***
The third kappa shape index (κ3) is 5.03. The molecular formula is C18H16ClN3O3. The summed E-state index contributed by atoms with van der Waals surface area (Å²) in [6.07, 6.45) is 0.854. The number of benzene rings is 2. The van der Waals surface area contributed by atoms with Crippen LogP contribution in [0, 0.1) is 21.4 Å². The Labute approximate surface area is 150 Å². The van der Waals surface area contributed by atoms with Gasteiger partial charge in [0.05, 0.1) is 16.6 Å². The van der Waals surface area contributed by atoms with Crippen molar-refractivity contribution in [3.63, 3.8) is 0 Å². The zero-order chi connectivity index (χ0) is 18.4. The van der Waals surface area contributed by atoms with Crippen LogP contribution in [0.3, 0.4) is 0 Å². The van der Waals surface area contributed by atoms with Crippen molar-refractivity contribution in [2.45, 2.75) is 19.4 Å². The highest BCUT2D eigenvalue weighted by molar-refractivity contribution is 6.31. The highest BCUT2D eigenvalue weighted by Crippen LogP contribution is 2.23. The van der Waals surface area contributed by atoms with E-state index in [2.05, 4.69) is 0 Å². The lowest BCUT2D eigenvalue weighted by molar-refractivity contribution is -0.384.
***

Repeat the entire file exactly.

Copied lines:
The third kappa shape index (κ3) is 5.03. The molecular formula is C18H16ClN3O3. The summed E-state index contributed by atoms with van der Waals surface area (Å²) in [6.07, 6.45) is 0.854. The number of benzene rings is 2. The van der Waals surface area contributed by atoms with Crippen LogP contribution in [0, 0.1) is 21.4 Å². The Labute approximate surface area is 150 Å². The van der Waals surface area contributed by atoms with Gasteiger partial charge in [0.05, 0.1) is 16.6 Å². The van der Waals surface area contributed by atoms with Crippen molar-refractivity contribution in [3.63, 3.8) is 0 Å². The zero-order chi connectivity index (χ0) is 18.4. The van der Waals surface area contributed by atoms with Crippen LogP contribution in [0.3, 0.4) is 0 Å². The van der Waals surface area contributed by atoms with Crippen molar-refractivity contribution in [2.45, 2.75) is 19.4 Å². The highest BCUT2D eigenvalue weighted by molar-refractivity contribution is 6.31. The highest BCUT2D eigenvalue weighted by Crippen LogP contribution is 2.23. The van der Waals surface area contributed by atoms with E-state index in [2.05, 4.69) is 0 Å². The lowest BCUT2D eigenvalue weighted by molar-refractivity contribution is -0.384.